2008 Iowa Preview - Offense
Iowa TE Tony Moeaki
Iowa TE Tony Moeaki
Posted Apr 28, 2008

CollegeFootballNews.com 2008 Preview - Iowa Hawkeye Offense

Iowa Hawkeyes

Preview 2008 - Offense

- 2008 CFN Iowa Preview | 2008 Iowa Offense
- 2008 Iowa Defense | 2008 Iowa Depth Chart
- 2007 CFN Iowa Preview | 2006 CFN Iowa Preview 

What you need to know:
Can a team be more snake-bit by injuries? The Hawkeye attack went into the tank when the top three targets, Andy Brodell, Trey Stross, and TE Tony Moeaki, all got hurt early. Making matters worse were the maladies on the line that killed the rushing production and almost got QB Jake Christensen killed. On the plus side, just about everyone is back and healthy with the exception of running back, where it'll take JUCO transfers Nate Guillory and Shonn Greene to add some life into the attack. If everyone's healthy, the Big Ten's worst offense will come up with a night-and-day turnaround.

Returning Leaders
Passing: Jake Christensen
198-370, 2,269 yds, 17 TD, 6 INT
Rushing: Ricky Stanzi
1 carry, 13 yds
Receiving: Derrell Johnson-Koulianos
38 catches, 482 yds, 2 TD

Star of the offense: Senior WR Andy Brodell
Player who has to step up and become a star: Junior RB Nate Guillory
Unsung star on the rise: Senior TE Tony Moeaki
Best pro prospect: Moeaki
Top three all-star candidates: 1) Brodell, 2) Moeaki, 3) C Rafael Eubanks
Strength of the offense: Line experience, receiver
Weakness of the offense:
Overall health, running back


Projected Starter
Junior Jake Christensen was a top recruit a few years ago and was expected to grow into the star who would take Iowa to another level. Now he's fighting for his job. All things considered, with injury issues to everyone else on the offense, Christensen wasn't totally awful throwing for 2,269 yards and 17 touchdowns with six interceptions. While he wasn't always sharp, he had no help whatsoever. Only 6-1 and 215 pounds, the left-hander has a great arm and decent mobility. Now he has to be the one who makes everyone in the offense better no matter who's catching the ball.

Projected Top Reserves: While it would take something big to knock Christensen out of a starting spot, sophomore Ricky Stanzi will give it a shot. The 6-4, 215-pound sophomore saw a little bit of work last year and missed on all four of his passes, but he has good upside. With his height and his live arm, he has just enough to warrant a longer look.

The most interesting option of the three, and the furthest behind in the race for time, is 6-4, 195-pound redshirt freshman Marvin McNutt, a tremendous scrambler and by far the best athlete among the quarterbacks. The left-hander is listed as the co-No. 2 along with Stanzi, but he's not close yet. He needs to be much, much more consistent as a passer; he needs more time.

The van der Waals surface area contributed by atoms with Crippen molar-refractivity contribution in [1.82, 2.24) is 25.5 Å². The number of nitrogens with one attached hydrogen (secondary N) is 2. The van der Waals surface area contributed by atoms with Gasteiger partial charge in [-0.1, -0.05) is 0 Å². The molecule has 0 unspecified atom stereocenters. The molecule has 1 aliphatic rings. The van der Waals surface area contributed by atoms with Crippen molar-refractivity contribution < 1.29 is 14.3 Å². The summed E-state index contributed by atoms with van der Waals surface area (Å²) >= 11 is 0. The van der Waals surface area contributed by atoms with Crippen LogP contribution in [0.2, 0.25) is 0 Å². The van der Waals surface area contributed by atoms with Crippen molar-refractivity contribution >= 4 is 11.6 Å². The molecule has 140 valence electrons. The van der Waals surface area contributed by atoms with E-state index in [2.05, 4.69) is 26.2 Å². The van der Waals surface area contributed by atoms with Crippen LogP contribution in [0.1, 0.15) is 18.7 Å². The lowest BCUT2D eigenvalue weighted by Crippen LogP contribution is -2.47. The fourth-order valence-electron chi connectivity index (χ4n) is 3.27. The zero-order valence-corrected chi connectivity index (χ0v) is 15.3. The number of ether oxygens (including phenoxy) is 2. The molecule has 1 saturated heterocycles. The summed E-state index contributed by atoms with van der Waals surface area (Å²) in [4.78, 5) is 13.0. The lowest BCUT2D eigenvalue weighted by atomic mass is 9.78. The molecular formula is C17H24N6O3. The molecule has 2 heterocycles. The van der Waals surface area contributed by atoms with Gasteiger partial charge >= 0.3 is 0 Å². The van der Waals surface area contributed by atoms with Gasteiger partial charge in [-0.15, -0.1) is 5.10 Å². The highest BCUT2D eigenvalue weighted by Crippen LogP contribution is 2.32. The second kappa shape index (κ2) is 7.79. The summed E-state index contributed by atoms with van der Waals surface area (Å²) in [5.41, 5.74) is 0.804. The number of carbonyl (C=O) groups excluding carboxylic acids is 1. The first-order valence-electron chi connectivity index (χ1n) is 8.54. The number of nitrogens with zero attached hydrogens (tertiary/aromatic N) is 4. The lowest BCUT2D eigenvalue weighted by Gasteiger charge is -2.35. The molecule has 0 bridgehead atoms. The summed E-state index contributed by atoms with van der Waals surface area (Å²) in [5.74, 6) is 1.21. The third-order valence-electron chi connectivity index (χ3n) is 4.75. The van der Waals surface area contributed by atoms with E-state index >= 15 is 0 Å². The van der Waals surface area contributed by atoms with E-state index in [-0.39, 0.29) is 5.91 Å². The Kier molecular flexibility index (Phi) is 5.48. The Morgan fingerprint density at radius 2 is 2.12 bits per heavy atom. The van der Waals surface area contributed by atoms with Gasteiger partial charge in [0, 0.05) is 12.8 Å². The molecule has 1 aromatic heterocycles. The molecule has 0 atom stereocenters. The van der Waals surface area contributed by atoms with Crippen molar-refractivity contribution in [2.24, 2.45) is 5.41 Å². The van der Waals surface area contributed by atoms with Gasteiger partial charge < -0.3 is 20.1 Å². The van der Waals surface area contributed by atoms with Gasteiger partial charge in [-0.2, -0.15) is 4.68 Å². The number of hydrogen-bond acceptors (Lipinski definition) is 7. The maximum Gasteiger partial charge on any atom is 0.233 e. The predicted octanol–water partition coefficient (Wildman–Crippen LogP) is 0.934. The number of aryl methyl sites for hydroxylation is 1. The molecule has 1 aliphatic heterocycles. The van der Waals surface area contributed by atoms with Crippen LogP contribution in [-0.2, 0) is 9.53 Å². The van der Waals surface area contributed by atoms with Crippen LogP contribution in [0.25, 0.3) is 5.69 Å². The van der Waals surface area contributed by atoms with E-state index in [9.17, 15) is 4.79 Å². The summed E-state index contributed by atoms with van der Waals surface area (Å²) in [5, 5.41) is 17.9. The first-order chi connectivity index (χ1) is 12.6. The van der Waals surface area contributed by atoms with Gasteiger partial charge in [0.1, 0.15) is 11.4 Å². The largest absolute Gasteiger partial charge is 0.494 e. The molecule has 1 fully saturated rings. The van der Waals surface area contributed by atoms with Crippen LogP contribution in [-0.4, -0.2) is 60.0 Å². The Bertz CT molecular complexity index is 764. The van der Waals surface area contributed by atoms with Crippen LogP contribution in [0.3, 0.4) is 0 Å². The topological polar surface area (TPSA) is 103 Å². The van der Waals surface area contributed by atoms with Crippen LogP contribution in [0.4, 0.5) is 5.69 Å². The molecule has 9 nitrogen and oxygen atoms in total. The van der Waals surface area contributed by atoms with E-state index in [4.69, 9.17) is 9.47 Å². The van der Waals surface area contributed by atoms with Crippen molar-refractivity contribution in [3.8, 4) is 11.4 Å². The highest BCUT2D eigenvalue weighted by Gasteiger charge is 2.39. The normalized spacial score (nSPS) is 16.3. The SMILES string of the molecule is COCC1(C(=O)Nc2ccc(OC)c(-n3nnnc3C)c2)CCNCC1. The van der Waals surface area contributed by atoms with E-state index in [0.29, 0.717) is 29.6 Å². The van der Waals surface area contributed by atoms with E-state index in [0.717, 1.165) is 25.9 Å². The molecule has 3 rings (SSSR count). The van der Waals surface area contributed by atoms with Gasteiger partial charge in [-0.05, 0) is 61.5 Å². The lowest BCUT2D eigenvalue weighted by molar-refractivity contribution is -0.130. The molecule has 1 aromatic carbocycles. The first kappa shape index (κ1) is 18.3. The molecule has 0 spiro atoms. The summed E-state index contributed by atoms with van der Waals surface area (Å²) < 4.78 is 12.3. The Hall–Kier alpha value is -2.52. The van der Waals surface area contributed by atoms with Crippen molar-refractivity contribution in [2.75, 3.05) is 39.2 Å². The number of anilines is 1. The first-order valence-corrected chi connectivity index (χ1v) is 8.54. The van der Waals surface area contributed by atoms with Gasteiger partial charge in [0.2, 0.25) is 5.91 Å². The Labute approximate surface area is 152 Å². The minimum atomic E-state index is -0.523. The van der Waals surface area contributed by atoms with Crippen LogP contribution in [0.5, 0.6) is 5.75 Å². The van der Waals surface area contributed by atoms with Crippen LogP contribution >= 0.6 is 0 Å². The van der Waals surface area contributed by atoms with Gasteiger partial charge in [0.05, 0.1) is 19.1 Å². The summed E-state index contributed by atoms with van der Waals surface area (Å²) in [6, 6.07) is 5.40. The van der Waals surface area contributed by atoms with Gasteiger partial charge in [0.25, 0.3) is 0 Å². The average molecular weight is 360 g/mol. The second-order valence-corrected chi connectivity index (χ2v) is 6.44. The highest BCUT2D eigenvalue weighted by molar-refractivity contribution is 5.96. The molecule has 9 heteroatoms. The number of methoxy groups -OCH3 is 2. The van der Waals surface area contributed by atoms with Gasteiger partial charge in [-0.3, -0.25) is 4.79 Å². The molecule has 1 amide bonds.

Watch Out For ... Christensen to finally shine through. He might not be a special quarterback, but he has the skills to be a very good one if the receiving corps provides a little help and if the line gives him some time.
Strength: Making it through the rain. After all the injury issues with the receiving corps, and all the problems, this year might seem like a breeze for Christensen. Again, he produced relatively decent numbers under horrible circumstances.
Backup experience. Stanzi is supposed to be right in the thick of the quarterback race, but he hasn't done much of anything when the lights have gone on. McNutt is strictly an emergency option unless the coaching staff wants to use him on running plays.
Outlook: Things should be better only because the rest of the offense should be better. Christensen is an emerging passer who might finally get to show what he can do. He has the experience, but he needs to win to make the team his, and to make sure there's no question about who has the No. 1 job. Stanzi needs more playing time, and McNutt could stand to see some mop-up work.
Rating: 7

Running Backs

Projected Starters
While listed as a backup on the depth chart, 5-10, 185-pound junior Nate Guillory will take over the starting job sooner than later. He ran for 2,644 yards and 28 touchdowns for Coffeyville Community College last year, and he showed that handling a workload isn't a problem with 325 carries. He's not a big back, but he's slippery and he's fast.